And you know what I fear most, Mother?

That one of these days, when I finally can pay you back,

somehow, some ways,

when I can finally proudly turn around:

and you are no longer there.

A Rose for My Mother, Part III

I don’t know what to say to you, Mother,

to amend your sadness and sorrow.

Apologies and gratitude, Mother,

seems so useless and meaningless now.

The other day you told me the story about my sister –

who had struggled to survive Autism on her own and

failing at that, is now just passing through her life in a breeze

of nothingness and shallow graves.

You said when she was still a young infant child,

she never slept; so you had to hold her up in your arm and

sitting up all night, worrying that

maybe the ghost of the war will take your child away,

or the ghost of the dawn will take you away.

You said it was a miracle that you hadn’t gone insane then and I thought to myself,

Mother, after all these years, it is a miracle

that you hadn’t, even once, fallen down the spiral of depression and

the curse of mental illness.

I collapse on the floor, tears falling down one side of my face,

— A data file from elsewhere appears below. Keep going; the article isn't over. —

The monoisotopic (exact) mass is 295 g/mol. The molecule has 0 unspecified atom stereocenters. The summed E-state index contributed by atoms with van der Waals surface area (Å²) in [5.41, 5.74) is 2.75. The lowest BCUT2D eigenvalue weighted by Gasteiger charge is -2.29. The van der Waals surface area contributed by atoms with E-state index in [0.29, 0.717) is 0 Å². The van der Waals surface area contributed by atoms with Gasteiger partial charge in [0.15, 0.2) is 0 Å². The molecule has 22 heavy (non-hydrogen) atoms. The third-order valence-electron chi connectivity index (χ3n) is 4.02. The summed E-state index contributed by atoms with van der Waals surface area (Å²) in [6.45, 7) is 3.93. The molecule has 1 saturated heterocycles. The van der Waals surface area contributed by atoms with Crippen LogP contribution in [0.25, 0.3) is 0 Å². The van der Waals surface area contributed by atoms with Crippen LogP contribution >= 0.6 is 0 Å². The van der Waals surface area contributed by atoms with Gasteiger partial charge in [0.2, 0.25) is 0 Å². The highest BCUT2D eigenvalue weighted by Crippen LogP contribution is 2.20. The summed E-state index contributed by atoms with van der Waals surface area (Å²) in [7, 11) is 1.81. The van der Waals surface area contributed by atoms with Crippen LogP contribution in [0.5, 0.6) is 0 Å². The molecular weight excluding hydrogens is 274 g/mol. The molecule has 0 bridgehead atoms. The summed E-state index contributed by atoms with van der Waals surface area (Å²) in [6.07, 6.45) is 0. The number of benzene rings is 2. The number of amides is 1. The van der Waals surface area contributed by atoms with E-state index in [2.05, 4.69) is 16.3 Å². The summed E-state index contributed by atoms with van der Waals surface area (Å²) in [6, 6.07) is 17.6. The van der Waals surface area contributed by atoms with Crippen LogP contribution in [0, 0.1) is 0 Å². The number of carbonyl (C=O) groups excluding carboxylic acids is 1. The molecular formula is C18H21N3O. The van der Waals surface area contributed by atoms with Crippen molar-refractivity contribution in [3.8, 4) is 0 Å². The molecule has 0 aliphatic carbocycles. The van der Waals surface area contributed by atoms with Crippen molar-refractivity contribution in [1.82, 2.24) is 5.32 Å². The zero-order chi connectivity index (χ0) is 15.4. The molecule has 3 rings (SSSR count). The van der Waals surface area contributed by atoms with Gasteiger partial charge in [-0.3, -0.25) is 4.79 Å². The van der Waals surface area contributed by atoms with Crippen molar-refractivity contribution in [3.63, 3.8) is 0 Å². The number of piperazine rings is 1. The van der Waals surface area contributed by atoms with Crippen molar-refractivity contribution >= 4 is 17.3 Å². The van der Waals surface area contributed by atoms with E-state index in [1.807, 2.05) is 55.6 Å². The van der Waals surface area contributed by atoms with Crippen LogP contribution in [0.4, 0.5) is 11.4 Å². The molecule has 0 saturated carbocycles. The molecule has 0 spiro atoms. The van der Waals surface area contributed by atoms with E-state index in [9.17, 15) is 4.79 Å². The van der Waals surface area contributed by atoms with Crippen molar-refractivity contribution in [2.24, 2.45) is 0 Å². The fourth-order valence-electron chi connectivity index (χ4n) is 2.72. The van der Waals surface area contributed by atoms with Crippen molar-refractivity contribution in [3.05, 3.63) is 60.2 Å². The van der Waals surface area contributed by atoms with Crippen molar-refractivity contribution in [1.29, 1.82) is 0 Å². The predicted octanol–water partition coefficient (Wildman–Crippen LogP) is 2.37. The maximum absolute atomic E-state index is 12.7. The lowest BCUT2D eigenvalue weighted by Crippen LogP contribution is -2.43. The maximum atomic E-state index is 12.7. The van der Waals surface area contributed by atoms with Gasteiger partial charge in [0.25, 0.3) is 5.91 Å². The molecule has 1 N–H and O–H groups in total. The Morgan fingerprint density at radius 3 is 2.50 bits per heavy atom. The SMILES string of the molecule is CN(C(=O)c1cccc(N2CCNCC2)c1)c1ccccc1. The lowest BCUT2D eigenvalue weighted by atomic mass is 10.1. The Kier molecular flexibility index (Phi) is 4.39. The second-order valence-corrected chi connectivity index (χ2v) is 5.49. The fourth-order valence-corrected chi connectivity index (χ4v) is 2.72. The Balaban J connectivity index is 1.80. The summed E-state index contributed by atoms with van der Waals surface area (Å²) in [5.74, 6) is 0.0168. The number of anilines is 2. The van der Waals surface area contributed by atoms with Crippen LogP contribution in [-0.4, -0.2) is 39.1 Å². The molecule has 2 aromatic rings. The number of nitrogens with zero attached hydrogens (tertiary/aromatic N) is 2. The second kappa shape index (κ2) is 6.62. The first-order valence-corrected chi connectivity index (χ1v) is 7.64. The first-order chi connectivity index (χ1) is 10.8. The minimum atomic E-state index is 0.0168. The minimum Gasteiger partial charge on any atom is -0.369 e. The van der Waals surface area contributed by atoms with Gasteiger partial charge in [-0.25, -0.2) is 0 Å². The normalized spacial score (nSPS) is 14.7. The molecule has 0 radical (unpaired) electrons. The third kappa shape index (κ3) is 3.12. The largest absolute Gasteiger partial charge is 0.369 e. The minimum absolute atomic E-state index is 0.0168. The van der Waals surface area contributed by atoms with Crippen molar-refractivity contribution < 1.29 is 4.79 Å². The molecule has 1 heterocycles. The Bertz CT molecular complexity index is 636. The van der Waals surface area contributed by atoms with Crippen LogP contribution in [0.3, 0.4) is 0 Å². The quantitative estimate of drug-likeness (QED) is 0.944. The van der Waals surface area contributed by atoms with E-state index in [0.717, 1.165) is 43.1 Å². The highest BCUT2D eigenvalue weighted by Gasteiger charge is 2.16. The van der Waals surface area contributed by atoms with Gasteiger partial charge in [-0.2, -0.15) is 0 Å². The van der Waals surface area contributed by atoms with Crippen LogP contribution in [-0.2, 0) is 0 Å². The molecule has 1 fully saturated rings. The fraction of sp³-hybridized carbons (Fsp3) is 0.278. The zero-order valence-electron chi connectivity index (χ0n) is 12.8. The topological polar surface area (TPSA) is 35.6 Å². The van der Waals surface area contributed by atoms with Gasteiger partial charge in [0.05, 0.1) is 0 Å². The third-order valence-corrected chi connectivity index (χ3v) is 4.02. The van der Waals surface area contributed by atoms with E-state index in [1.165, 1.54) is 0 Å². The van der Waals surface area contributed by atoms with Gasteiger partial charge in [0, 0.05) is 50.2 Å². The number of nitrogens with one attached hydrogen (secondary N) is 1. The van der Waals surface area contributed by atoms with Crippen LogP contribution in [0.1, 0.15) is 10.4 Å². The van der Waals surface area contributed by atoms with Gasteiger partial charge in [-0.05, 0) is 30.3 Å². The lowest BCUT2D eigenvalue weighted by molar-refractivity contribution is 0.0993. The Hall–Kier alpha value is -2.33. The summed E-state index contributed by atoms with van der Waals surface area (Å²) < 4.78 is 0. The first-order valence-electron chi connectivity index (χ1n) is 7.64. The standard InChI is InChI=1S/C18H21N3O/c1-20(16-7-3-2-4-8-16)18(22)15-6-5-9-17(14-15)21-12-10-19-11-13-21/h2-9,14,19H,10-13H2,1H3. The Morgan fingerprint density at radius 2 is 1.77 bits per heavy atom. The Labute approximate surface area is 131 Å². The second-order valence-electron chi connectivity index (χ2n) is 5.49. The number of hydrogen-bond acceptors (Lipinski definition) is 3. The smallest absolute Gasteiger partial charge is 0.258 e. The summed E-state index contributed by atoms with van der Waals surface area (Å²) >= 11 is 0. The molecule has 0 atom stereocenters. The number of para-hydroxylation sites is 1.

and the first thing I see

is always you, there with me.

Wake up, honey, wake up, honey.

I muster the strength.

I gather the courage.

I unbutton the bravery and

I bring down the savage.

But Mother, dearest Mother,

the apologies are getting boring and

the gratitude can’t even get nearer to what you had done –

what you had sacrifice to keep your two children alive – and now

at the age of forty-five,

you don’t need no apologies nor gratitude.

You only need to be free.

And Mother, you don’t know how much I yearn to have the power to grant you that wish.

A Rose for My Mother, Part IV

I wonder if you cry in the shower,

when you are left alone with your thought and

there was no one around you to put on a show for:

A show of strength,

of bravery,

of someone who is fearless of death

and fearless of victory.

I wonder if you cry in the kitchen,

when you are alone, preparing meals,

making thankless breakfasts, lunches, dinners,

and countless other thankless meals

that everyone around you takes for granted.

You put in the seasonings as you put out

the candles of your happiness.

You often talk about your dreams of being

a cai luong actress,

a chief,

a singer,

and any other roles in life other than

a mother of two sickly children,

a wife of an abusive and lazy husband,

a sister-in-law of an in-law family that consist of nothing but

gamblers and addicts.

I wonder if you cry in your sleep,

when your dreams take over and you see yourself standing on the stage,

finally being the actress that you are so dearly crave for,